EpiPen pricing policies were undoubtedly a crucial lever that enabled this particular transaction. The value provided to a company like Mylan by a device like the EpiPen is not only the value of the revenue collected to date, but also the demonstration of the company’s ability to continue to increase revenue through price increases and increased sales into the future. The promise of increasing revenue draws in new investors as the strategy is demonstrated to work in successive quarters, increasing the company’s stock price and thereby increasing the company’s access to borrowed capital. For modern pharmaceutical companies, this promissory function of pricing is an important aspect of company strategy that enables the pursuit of other activities and transactions.

This episode concerning EpiPen prices – a snapshot in my larger, three-year project on food allergies in the United States – underscores the importance for anthropologists and STS scholars to do more rigorous research on the relationship between medicine and finance. (Notable, Somatosphere has already begun to feature such work in progress.) A number of scholars in what is often referred to as the social studies of finance have now studied how Wall Street-style investment banking gets done in practice (Mackenzie 2006, Riles 2011) and the distinctive cultural attitudes towards risk and reward these practices produce (Ho 2009). Meanwhile, medical anthropologists have written extensively about the construction of consumer and provider markets for pharmaceuticals (Dumit 2012, Greene 2014) as well as how clinical research is strategically designed to provide evidence for lucrative indications for prescribing (Petryna 2009, Jain 2013) and providing hands-on care (Kaufman 2015). What is missing in these literatures as they stand today is an in-depth understanding of the financial practices of healthcare companies and the effects they have on patient care.

These practices matter because they undermine what most assume to be the social role of pharmaceutical companies to be: the development of reasonably priced, high-quality medications for very ill patients. They do so by reinforcing the alignment of management with investors who are interested in making products with large markets that can quickly generate revenues that increase quarter after quarter, thereby generating revenue, increasing share price that can be leveraged as debt in exchange for more capital, or both. In the wake of the shareholder revolution and the widening acceptance of Wall Street financial governance models in healthcare-related businesses, the CEO’s role in pharma has been redefined as one of keeping investors satisfied by assuring them that they will receive their anticipated returns. CEOs who fail at this can be removed by their company boards, as it is not uncommon for the majority of a pharmaceutical company’s board seats – especially those of smaller or new companies – to be populated by representatives of their largest shareholders. The company must be aligned with investor expectations from the top down for the work of making medicines to even begin.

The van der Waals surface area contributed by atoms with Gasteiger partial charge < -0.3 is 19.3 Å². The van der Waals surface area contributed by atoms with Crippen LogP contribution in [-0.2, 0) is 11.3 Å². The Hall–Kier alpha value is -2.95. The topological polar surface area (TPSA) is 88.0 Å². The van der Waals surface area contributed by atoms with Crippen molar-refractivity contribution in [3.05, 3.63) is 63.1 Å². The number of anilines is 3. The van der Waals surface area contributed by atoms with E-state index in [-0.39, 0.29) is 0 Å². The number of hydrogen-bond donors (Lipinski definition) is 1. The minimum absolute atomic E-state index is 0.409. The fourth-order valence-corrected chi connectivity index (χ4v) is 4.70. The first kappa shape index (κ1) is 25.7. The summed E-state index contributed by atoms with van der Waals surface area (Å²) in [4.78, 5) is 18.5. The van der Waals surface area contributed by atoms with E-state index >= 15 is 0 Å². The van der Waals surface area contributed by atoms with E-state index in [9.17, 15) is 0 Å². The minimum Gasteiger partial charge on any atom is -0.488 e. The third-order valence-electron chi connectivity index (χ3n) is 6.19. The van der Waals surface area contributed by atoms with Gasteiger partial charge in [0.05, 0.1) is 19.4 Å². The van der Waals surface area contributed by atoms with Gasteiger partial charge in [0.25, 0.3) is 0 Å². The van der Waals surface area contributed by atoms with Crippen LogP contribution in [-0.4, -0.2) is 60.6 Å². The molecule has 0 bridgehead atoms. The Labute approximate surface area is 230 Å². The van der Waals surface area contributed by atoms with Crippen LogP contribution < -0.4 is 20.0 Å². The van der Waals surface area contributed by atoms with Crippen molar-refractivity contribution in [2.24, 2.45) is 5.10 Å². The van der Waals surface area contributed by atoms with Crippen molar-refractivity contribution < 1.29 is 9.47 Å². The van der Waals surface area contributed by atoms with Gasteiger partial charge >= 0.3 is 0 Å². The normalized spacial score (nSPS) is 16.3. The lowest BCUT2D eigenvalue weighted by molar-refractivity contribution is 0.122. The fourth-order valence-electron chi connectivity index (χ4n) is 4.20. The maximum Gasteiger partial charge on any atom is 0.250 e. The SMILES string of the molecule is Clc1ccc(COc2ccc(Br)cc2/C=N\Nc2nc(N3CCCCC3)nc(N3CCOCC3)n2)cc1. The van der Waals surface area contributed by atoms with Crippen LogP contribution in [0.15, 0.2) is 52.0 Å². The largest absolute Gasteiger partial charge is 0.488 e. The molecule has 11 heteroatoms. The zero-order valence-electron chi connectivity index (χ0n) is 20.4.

I argue that it is a dead end to try to understand pharmaceutical company behavior – from pricing schemes to early-stage R&D strategies – based on the assumption that drug makers are primarily motivated by a desire to expand access to necessary care. This assumption, which I call the “care thesis of biomedicine,” makes pricing controversies seem contradictory, immoral, even irrational to observers (also see Dingwall 2016 for the impact this has within the medical profession). Understanding the financial entanglements of the modern pharmaceutical company with the financial sector, however, casts a different light on these controversies: they are perfectly rational when measured by the standards of the actors who control the purse strings. In other words, like any actors in ethnographic research, pharmaceutical companies make more sense when apprehended on their own terms. And it is those very terms – what I refer to as the logic of finance capital – that set companies down the path of what many analysts, reporters, and members of the public see as bad behavior that inflicts harm on patients.

 

Danya Glabau recently received her PhD in Science and Technology Studies (STS) at Cornell University. Her dissertation examined the culture of food allergy activism in the United States and drew on over two years of multisited ethnographic research. She is currently Faculty at The Brooklyn Institute for Social Research and has worked with three New York-based biotechnology companies in the allergy space. You can check out her blog to learn more about her research, upcoming class at the Brooklyn Institute, and other events. You can also follow her on Twitter at @allergyPhD.